AP NEWS

Shutdown impacts county coffers

January 27, 2019

KANKAKEE — The battles between Donald Trump and Nancy Pelosi have an effect right here in Kankakee County.

Washington’s lack of an agreement had resulted in the longest shutdown in U.S. history, which lasted more than a month before an agreement to reopen for three weeks was reached Friday.

This has created cash flow issues for the county government, which expects to borrow a lot more money than usual because of the shutdown.

The county heavily depends on federal money because it jails federal inmates for the U.S. Marshals Service and Immigration and Customs Enforcement. It gets up to $1 million per month from federal coffers.

The last payments from the federal government were in November, according to the county.

In normal times, the county would need about $2.5 million in tax anticipation warrants, said Steve McCarty, the county’s finance director. Those are loans from banks that would help the county make ends meet until property tax money comes in.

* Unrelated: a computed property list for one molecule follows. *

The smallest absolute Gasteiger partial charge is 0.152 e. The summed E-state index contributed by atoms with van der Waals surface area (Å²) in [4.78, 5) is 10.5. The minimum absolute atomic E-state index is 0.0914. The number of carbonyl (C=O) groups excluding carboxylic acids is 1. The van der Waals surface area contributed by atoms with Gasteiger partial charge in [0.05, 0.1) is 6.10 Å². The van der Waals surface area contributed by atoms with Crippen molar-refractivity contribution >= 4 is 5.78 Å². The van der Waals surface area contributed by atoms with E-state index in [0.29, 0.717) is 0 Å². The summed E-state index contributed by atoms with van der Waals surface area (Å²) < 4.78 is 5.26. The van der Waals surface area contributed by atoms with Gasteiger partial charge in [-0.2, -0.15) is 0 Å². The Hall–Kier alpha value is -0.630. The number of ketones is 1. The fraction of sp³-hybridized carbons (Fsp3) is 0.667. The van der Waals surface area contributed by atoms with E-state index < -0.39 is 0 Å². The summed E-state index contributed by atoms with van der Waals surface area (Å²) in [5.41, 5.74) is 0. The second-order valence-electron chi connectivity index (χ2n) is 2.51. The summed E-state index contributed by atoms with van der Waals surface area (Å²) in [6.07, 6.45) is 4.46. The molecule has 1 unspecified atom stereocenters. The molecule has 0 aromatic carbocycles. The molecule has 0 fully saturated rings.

On Wednesday, the county board’s finance committee approved a request to borrow up to $7.2 million, depending on how long the shutdown lasts. The full board is expected to vote on the issue next month.

Finance committee member Ron Kinzinger, R-Bourbonnais, wondered whether the county should continue accepting federal inmates and “digging a deeper hole.”

County board chairman Andy Wheeler, R-Kankakee, said he recommended continuing accepting inmates.

“If we made any changes in revenue coming in, we would just have expenses for 60 days. We’d be shooting ourselves in both feet if we stopped the program before we wait for the shutdown to end,” Wheeler said.

The county’s books have been in the red for years, but the situation has brightened over the last year with more federal revenue and lower juvenile detention costs, among other factors.

Wheeler said the county would have to build a reserve of $5 million to $8 million before it could stop borrowing annually against the following year’s tax money.

“A surplus is only a surplus once you get through the tax season,” he said.

Wheeler described the county as “cash poor,” saying the lack of federal money “couldn’t have happened at a worse time.”

The county expects to borrow the money at a 3.5 percent interest rate, but McCarty said the federal government gives some compensation for interest.

“I don’t know if it’ll be a wash,” he said.